Rights Group Members Positive About Future
WHEEELING – Despite uncertainty over how their activities will be funded next year, Wheeling Human Rights Commission members remain hopeful that all is not lost.
During a Monday meeting, commissioners brought up a discussion that took place during an Oct. 16 City Council meeting that put the commission’s future in doubt.
The Human Rights Commission’s entire $65,897 budget for the fiscal year that began July 1 comes from Wheeling’s allocation of federal Community Development Block Grant money received through the U.S. Department of Housing and Urban Development. About 80 percent of that sum pays the salary and insurance benefits of the commission’s only employee, Executive Director Theresa Garrett.
However, officials of Wheeling Health Right – which historically received about $20,000 a year in CDBG money but got none this fiscal year as the city’s entitlement amount dropped – are making a case to City Council that their CDBG funding should be restored. City Manager Robert Herron said council may have to choose between funding Health Right and other outside public service agencies again or funding the Human Rights Commission.
Chairwoman Rabbi Beth Jacowitz Chottiner previously said she hopes City Council will consider funding the commission through the general fund as it did in the past.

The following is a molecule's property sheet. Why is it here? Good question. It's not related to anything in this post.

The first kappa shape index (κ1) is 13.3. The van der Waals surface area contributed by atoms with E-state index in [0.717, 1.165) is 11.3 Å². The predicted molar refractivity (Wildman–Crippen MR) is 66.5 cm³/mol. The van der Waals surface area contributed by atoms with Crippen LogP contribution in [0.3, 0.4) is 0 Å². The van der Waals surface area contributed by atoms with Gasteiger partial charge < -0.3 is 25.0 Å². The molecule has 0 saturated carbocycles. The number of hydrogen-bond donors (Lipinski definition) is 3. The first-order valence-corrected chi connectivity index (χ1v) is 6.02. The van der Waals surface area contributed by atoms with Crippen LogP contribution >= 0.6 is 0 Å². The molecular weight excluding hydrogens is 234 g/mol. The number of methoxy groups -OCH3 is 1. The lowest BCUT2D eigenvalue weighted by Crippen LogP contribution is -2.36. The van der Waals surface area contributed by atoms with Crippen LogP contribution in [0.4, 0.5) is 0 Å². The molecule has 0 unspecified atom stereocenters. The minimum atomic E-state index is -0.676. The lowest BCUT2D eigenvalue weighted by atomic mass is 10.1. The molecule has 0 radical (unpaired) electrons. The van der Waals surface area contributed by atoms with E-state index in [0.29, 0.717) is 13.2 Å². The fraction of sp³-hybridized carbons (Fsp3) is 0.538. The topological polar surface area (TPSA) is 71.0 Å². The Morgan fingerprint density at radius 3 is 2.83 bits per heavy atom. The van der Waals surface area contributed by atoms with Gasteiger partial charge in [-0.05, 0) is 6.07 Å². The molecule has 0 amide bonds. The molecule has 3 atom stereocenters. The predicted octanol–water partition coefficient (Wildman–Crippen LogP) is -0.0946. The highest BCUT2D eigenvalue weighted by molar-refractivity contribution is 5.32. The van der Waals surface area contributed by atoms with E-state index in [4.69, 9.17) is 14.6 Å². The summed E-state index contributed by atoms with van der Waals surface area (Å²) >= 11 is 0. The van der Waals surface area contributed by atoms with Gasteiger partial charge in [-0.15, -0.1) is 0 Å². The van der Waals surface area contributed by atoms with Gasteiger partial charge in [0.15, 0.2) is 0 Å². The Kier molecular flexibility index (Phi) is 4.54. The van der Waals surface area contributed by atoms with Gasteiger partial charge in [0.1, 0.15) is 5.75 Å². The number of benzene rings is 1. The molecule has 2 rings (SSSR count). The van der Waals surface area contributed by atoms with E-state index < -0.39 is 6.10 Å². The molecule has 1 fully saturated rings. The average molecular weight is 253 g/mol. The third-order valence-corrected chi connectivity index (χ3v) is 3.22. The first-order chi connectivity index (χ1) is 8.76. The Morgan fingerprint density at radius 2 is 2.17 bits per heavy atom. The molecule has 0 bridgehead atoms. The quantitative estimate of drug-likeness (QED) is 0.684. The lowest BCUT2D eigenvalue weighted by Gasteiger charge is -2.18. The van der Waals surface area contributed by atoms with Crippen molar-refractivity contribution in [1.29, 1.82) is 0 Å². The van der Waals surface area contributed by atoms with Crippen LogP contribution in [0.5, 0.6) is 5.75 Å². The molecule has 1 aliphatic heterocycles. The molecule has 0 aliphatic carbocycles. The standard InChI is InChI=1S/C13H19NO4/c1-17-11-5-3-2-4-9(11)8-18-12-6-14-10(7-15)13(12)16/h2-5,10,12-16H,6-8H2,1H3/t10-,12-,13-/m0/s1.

“We definitely expect City Council to work with us to continue to exist. … We are optimistic that we will be able to reach some sort of agreement,” she said Monday.
The Rev. Robert Romick suggested he and his fellow commissioners contact their council representatives and urge them to attend a meeting and learn more about what the group does.
“Maybe we could get a few here. … It’s worth a try,” said Romick.
Downtown Wheeling resident Charlie Ballouz said he was “very upset” upon hearing the commission’s funding may be cut off next year, and he believes there is a need for the group in Wheeling.
“I am certainly one who will always be in favor of what you do – protect human rights under all different descriptions,” Ballouz told commissioners.
The commission is empowered by city ordinance to investigate complaints of discrimination based on race, religion, ancestry, sex, handicap or familial status in the areas of employment, housing and public accommodations. During the fiscal year that ended June 30, the commission investigated 13 discrimination complaints, making it the commission’s second most active year in a quarter-century, according to Garrett.
Garrett said the commission is currently investigating one open complaint, a housing-race case that is in the fact-finding stage. Commissioners also went behind closed doors to discuss a personnel matter. No action was taken following that executive session.
The Human Rights Commisson’s next meeting is scheduled for 3 p.m. Nov. 26 on the third floor of the Courthouse Annex, 51 16th St.